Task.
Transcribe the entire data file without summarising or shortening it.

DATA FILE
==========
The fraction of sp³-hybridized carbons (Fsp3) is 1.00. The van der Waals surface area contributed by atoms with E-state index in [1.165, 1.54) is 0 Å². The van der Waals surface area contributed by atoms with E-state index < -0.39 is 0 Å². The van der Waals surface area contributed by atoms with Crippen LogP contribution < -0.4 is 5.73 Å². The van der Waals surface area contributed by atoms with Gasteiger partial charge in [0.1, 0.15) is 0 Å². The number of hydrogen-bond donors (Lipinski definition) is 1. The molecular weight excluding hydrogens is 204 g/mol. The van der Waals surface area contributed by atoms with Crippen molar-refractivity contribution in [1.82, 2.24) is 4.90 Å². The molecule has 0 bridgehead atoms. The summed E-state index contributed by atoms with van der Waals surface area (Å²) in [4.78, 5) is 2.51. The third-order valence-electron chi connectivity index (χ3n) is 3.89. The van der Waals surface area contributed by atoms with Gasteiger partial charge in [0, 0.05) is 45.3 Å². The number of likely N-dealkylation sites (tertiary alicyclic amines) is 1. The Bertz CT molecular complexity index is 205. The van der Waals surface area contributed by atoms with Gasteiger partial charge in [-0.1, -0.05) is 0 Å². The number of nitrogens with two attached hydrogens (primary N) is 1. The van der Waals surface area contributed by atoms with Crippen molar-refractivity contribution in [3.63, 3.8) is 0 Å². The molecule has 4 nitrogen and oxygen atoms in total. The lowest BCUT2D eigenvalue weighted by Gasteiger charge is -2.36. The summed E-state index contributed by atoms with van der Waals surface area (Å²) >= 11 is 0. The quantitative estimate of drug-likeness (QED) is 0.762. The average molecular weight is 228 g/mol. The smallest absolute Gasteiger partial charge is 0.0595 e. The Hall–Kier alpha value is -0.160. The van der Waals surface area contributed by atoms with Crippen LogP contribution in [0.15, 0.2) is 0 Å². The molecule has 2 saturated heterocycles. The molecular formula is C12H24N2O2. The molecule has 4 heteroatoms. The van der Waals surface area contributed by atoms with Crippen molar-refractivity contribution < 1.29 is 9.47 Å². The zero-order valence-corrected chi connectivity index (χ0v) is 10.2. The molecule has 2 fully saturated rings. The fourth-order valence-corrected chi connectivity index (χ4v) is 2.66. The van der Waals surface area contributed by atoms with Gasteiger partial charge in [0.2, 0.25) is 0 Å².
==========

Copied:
The fraction of sp³-hybridized carbons (Fsp3) is 1.00. The van der Waals surface area contributed by atoms with E-state index in [1.165, 1.54) is 0 Å². The van der Waals surface area contributed by atoms with E-state index < -0.39 is 0 Å². The van der Waals surface area contributed by atoms with Crippen LogP contribution < -0.4 is 5.73 Å². The van der Waals surface area contributed by atoms with Gasteiger partial charge in [0.1, 0.15) is 0 Å². The number of hydrogen-bond donors (Lipinski definition) is 1. The molecular weight excluding hydrogens is 204 g/mol. The van der Waals surface area contributed by atoms with Crippen molar-refractivity contribution in [1.82, 2.24) is 4.90 Å². The molecule has 0 bridgehead atoms. The summed E-state index contributed by atoms with van der Waals surface area (Å²) in [4.78, 5) is 2.51. The third-order valence-electron chi connectivity index (χ3n) is 3.89. The van der Waals surface area contributed by atoms with Gasteiger partial charge in [0, 0.05) is 45.3 Å². The number of likely N-dealkylation sites (tertiary alicyclic amines) is 1. The Bertz CT molecular complexity index is 205. The van der Waals surface area contributed by atoms with Gasteiger partial charge in [-0.1, -0.05) is 0 Å². The number of nitrogens with two attached hydrogens (primary N) is 1. The van der Waals surface area contributed by atoms with Crippen molar-refractivity contribution in [3.63, 3.8) is 0 Å². The molecule has 4 nitrogen and oxygen atoms in total. The lowest BCUT2D eigenvalue weighted by Gasteiger charge is -2.36. The summed E-state index contributed by atoms with van der Waals surface area (Å²) >= 11 is 0. The quantitative estimate of drug-likeness (QED) is 0.762. The average molecular weight is 228 g/mol. The smallest absolute Gasteiger partial charge is 0.0595 e. The Hall–Kier alpha value is -0.160. The van der Waals surface area contributed by atoms with Crippen LogP contribution in [0.15, 0.2) is 0 Å². The molecule has 2 saturated heterocycles. The molecular formula is C12H24N2O2. The molecule has 4 heteroatoms. The van der Waals surface area contributed by atoms with Crippen molar-refractivity contribution < 1.29 is 9.47 Å². The zero-order valence-corrected chi connectivity index (χ0v) is 10.2. The molecule has 2 fully saturated rings. The fourth-order valence-corrected chi connectivity index (χ4v) is 2.66. The van der Waals surface area contributed by atoms with Gasteiger partial charge in [0.2, 0.25) is 0 Å².